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  • The structure of this volume basically follows a tripartite organization: Morality and Politics, Money and Poverty, and Medical Need and Response. I will briefly review the chapters in each part in order to provide the reader with a sense of wha he/she might expect. First, however, I would like to describe the rationale behind each part of the book and how they are intended to relate to each other.

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  • Angina Pectoris (See also Chap. 237) The chest discomfort of myocardial ischemia is a visceral discomfort that is usually described as a heaviness, pressure, or squeezing (Table 13-2). Other common adjectives for anginal pain are burning and aching. Some patients deny any "pain" but may admit to dyspnea or a vague sense of anxiety. The word "sharp" is sometimes used by patients to describe intensity rather than quality.

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  • Disorders of the Sense of Smell These are caused by conditions that interfere with the access of the odorant to the olfactory neuroepithelium (transport loss), injure the receptor region (sensory loss), or damage central olfactory pathways (neural loss). Currently no clinical tests exist to differentiate these different types of olfactory losses. Fortunately, the history of the disease provides important clues to the cause.

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  • Approach to the Patient: Disorders of the Sense of Smell Unilateral anosmia is rarely a complaint and is only recognized by testing of smell in each nasal cavity separately. Bilateral anosmia, on the other hand, brings patients to medical attention. Anosmic patients usually complain of a loss of the sense of taste even though their taste thresholds may be within normal limits. In actuality, they are complaining of a loss of flavor detection, which is mainly an olfactory function.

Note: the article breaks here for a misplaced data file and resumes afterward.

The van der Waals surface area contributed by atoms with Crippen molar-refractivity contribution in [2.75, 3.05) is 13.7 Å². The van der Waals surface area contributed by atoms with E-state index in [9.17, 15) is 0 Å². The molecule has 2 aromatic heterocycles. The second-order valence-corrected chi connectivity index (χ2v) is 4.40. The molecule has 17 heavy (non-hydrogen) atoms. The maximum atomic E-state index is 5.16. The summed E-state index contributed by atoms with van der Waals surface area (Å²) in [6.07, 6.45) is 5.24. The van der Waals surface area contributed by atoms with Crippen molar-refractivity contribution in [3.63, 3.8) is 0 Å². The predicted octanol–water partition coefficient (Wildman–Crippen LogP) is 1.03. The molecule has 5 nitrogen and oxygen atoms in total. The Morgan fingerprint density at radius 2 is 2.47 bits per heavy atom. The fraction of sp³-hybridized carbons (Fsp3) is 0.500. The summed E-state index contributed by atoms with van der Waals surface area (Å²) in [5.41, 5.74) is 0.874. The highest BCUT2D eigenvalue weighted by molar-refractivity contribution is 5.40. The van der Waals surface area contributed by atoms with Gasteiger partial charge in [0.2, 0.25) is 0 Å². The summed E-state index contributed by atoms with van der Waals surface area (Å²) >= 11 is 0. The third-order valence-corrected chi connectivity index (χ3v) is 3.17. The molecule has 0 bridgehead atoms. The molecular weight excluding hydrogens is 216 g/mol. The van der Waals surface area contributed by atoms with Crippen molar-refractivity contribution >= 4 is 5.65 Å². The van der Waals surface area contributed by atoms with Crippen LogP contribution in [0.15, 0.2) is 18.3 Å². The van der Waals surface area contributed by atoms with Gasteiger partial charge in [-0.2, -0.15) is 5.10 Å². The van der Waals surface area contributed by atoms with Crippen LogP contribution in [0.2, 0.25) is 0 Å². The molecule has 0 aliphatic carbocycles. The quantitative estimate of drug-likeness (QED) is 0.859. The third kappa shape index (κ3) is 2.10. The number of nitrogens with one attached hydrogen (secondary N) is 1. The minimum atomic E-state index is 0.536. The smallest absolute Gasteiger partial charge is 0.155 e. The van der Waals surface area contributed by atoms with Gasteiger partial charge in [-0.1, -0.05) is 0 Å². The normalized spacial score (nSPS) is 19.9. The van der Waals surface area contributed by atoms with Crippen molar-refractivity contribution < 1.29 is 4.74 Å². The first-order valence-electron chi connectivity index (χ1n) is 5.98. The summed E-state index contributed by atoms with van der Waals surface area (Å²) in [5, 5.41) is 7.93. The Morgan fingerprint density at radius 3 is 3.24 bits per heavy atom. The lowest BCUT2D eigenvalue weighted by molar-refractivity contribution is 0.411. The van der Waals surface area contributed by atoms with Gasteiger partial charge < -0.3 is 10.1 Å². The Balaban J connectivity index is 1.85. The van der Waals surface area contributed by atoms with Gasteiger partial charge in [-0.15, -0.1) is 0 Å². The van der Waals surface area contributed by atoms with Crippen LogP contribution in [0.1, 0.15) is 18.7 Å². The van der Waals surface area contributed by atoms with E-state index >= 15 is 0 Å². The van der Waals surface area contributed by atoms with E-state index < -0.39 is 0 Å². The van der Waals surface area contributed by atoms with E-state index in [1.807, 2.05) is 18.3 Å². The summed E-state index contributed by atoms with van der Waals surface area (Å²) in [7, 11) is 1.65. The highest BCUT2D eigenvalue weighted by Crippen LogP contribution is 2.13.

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  • Definitions Disturbances of the sense of taste may be categorized as total ageusia, total absence of gustatory function or inability to detect the qualities of sweet, salt, bitter, or sour; partial ageusia, ability to detect some but not all of the qualitative gustatory sensations; specific ageusia, inability to detect the taste quality of certain substances; total hypogeusia, decreased sensitivity to all tastants; partial hypogeusia, decreased sensitivity to some tastants; and dysgeusia or phantogeusia, distortion in the perception of a tastant, i.e.

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  • Approach to the Patient: Disorders of the Sense of Taste Patients who complain of loss of taste should be evaluated for both gustatory and olfactory function. Clinical assessment of taste is not as well developed or standardized as that of smell. The first step is to perform suprathreshold whole-mouth taste testing for quality, intensity, and pleasantness perception of four taste qualities: sweet, salty, sour, and bitter. Most commonly used reagents for taste testing are sucrose, citric acid or hydrochloric acid, caffeine or quinine (sulfate or hydrochloride), and sodium chloride.